Tuesday, July 3, 2012
Books Within Books (Within Books?): Richard Writes About Reading in Bolano's 2666
[contains thoughts on Part IV but no major spoilers]
"Not reading, it might be said, was the highest expression of atheism or at least of atheism as he conceived of it. If you don't believe in God, how do you believe in a fucking book? he asked himself." --Bolano, 2666
From the opening sentence, 2666 announces itself as a book about the process of reading: "The first time that Jean-Claude Pelletier read Benno von Archimboldi was Christmas 1980, in Paris, when he was nineteen years old...". Part I, as I discussed in my last post, is almost entirely about reading, as the four Archimboldi critics create a new world of scholarship through their interpretations of Archimboldi. Also, although I'm struggling to locate good examples, Part I occasionally slips into a direct address to the reader: " 'Yes, of course,' said our four friends" (top of 106). That "our" incorporates the reader and calls attention to the artifice, something I haven't seen at all aside from Part I.
In Part II, the most fascinating book-centered issue is Amalfitano's mysterious geometry text (which he possesses with no memory of purchasing it). Naturally, he does what anyone would do with such a mystery text: he hangs it outside on a clothesline as an "experiment": "it's a Duchamp idea, leaving a geometry book hanging exposed to the elements to see if it learns something about real life." (195). Other reading-related issues of Part II concern letters from Amalfitano's wife, as well as a frustratingly long section where good old Amalfie reads passages from a tome about "Araucanian telepathy."
In Part III, Fate, a writer, heads to Mexico where he listens to an ex-prisoner give a five point lecture about "DANGER. MONEY. FOOD. STARS. USEFULNESS," the latter focusing specifically on the "usefulness" of a book called (amusingly) "An Abridged Digest of the Complete Works of Voltaire." Part II also contains my favorite fictional book title so far: Eating Ribs with Barry Seaman. Fate, like Amalfitano, also spends sections of Part III reading a book. In this case, it's The Slave Trade, which he was given (a gift from the last communist in Brooklyn!) prior to hearing Seaman's lecture The Communist hands him the book along with this advice "Son, I'm going to give you a book that will be of great use to you" (260).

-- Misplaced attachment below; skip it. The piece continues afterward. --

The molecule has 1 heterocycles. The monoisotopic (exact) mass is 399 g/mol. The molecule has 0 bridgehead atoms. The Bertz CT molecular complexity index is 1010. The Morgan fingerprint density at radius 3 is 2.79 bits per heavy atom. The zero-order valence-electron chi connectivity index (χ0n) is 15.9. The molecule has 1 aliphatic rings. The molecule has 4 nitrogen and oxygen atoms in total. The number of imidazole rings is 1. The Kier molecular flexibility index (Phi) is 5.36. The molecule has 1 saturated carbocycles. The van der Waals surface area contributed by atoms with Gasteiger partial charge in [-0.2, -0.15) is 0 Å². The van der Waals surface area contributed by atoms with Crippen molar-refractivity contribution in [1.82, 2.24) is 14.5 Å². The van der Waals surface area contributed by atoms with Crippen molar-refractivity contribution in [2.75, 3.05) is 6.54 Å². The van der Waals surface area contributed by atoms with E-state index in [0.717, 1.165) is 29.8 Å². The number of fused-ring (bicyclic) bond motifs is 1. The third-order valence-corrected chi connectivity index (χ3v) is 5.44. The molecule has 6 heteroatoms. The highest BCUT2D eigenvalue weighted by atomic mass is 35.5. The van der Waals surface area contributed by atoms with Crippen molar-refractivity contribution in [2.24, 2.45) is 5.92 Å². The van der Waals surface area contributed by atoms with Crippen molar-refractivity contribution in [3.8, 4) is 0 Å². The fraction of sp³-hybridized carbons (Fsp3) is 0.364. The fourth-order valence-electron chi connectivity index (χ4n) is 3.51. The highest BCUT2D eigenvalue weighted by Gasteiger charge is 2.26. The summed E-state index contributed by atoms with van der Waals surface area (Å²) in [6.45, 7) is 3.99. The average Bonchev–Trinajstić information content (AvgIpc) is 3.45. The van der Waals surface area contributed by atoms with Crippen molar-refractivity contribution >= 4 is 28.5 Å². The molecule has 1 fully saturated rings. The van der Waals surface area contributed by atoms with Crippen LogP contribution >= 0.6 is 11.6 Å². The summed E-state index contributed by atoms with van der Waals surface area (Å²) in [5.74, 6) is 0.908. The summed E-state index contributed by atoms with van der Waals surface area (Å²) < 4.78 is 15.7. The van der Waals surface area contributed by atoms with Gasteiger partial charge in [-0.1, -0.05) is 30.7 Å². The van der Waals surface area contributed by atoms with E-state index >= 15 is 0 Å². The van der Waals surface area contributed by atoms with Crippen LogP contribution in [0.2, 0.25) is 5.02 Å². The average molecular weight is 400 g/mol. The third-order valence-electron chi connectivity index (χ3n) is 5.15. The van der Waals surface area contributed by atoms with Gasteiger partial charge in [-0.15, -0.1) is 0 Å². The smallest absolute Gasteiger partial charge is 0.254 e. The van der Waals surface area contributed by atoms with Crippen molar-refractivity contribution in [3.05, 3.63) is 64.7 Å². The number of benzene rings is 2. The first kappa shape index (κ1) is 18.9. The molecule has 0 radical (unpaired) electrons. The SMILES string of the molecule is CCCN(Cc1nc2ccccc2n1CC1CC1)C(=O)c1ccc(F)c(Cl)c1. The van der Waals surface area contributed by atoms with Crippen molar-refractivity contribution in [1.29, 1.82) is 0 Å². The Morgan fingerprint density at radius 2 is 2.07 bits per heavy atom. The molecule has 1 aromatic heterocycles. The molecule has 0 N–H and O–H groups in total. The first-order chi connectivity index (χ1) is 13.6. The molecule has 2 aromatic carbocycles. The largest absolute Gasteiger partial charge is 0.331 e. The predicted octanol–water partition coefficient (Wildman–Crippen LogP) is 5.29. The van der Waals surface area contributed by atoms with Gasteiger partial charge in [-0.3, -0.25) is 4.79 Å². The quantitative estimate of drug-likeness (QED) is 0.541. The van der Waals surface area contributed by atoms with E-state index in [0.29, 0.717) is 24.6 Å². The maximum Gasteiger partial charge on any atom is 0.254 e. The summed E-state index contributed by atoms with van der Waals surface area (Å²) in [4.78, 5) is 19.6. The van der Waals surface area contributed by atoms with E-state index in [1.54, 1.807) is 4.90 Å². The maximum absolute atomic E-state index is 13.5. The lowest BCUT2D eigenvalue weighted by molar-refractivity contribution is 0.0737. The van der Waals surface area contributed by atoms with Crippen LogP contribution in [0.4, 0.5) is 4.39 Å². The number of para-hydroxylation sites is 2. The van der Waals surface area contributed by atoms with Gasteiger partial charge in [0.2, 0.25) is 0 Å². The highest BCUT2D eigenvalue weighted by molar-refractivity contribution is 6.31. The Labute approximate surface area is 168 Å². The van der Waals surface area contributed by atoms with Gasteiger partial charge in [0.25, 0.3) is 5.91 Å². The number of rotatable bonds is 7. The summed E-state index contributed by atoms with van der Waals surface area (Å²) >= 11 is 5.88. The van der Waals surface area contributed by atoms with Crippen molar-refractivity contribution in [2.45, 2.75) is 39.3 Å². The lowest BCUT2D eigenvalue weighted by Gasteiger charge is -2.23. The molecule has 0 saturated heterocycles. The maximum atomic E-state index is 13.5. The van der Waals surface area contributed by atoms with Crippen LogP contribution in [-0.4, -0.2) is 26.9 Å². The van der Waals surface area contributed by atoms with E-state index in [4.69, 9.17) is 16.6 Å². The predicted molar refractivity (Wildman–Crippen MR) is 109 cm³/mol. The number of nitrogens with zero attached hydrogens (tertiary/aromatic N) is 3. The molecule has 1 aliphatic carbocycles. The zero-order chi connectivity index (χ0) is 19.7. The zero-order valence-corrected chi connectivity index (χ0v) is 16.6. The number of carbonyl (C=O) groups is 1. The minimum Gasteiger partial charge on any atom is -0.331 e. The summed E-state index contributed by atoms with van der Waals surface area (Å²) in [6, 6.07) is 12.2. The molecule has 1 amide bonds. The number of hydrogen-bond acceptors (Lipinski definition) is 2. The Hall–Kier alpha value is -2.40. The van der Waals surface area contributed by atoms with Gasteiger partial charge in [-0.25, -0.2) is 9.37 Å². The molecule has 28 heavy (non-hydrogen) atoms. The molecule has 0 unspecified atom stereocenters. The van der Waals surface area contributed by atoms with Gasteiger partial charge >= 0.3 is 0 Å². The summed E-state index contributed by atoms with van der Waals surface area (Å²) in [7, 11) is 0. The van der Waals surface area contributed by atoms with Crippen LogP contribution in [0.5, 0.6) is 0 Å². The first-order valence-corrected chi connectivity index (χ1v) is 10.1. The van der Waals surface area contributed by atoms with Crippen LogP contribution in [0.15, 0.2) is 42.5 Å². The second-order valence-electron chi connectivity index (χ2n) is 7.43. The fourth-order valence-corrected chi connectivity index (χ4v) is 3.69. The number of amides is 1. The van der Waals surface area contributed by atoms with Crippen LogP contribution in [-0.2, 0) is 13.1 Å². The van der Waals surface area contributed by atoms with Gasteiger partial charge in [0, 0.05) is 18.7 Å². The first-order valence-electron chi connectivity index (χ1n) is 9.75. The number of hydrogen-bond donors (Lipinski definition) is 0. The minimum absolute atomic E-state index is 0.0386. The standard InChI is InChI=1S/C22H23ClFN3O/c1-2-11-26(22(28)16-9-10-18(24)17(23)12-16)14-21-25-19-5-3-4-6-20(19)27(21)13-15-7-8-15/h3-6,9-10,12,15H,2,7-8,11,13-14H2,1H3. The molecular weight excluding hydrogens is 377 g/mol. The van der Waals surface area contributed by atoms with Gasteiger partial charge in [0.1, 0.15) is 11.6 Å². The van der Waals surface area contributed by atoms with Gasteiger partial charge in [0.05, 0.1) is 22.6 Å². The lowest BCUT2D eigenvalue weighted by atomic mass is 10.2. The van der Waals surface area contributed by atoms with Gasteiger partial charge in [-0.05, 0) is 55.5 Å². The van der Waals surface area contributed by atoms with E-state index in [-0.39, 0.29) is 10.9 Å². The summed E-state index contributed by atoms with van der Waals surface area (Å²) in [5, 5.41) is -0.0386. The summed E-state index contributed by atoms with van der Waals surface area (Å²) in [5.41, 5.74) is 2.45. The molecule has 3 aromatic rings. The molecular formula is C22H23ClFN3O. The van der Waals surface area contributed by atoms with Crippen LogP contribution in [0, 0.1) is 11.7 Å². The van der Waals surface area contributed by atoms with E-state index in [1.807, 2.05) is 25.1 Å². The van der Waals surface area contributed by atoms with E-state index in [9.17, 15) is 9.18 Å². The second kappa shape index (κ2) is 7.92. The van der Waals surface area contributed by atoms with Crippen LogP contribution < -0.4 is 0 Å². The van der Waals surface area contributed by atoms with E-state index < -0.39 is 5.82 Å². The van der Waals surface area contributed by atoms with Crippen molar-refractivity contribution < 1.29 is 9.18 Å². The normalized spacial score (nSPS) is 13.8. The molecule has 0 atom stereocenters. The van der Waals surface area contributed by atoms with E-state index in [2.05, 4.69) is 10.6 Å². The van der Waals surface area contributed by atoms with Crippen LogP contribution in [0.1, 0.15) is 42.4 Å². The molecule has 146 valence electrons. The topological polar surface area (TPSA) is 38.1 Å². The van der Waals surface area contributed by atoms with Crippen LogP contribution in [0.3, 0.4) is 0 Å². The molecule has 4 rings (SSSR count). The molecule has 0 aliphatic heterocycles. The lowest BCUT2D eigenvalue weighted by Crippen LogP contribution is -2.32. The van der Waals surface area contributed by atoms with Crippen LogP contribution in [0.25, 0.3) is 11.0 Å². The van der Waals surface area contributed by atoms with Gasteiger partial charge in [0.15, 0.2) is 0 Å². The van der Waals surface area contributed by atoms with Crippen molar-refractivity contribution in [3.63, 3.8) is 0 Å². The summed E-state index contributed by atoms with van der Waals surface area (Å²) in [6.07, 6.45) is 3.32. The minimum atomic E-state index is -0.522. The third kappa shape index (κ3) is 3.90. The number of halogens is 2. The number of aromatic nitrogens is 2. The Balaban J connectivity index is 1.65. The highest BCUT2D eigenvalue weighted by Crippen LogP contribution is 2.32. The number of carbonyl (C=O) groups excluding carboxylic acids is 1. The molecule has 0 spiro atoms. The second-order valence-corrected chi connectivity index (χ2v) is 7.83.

Part IV, or as I call it, The Rape Section, contains the quote used above to open this blog post. There's also a reading devotee in this section, the young policeman Lalo Cura (though I'm not sure his constant reading of outdated crime manuals is going to help him solve these rapes and murders. I hope I'm wrong!). And of course there's the most notable (and, to me, infuriating) aspect of Part IV, the technical "crime-scene" / forensic documentation style of the murder victim sections. Is this meant to contrast wth a section in Part III, in which a "white-haired man" tells Fate about how 19th century writers wrote about death, in such a way "that you might get the idea that there was hardly any crime, or that a single murder could throw a whole country into tumult" (266). The man ends his reflection with these creepy and ambiguous lines about how the murders of society's outcasts were written about: "What happened to them could be written, you might say, it was legible. That said, words back then were mostly used in the art of avoidance, not of revelation. Maybe they revealed something, all the same way. I couldn't tell you" (267). There's no avoidance on Bolano's part in Part IV, however. He wants us to read about every rape and murder in Santa Teresa. So I will. But not without some grumbling.
And here's an illustration of the page lengths of each section from a funny little website called Bullshit English Homework .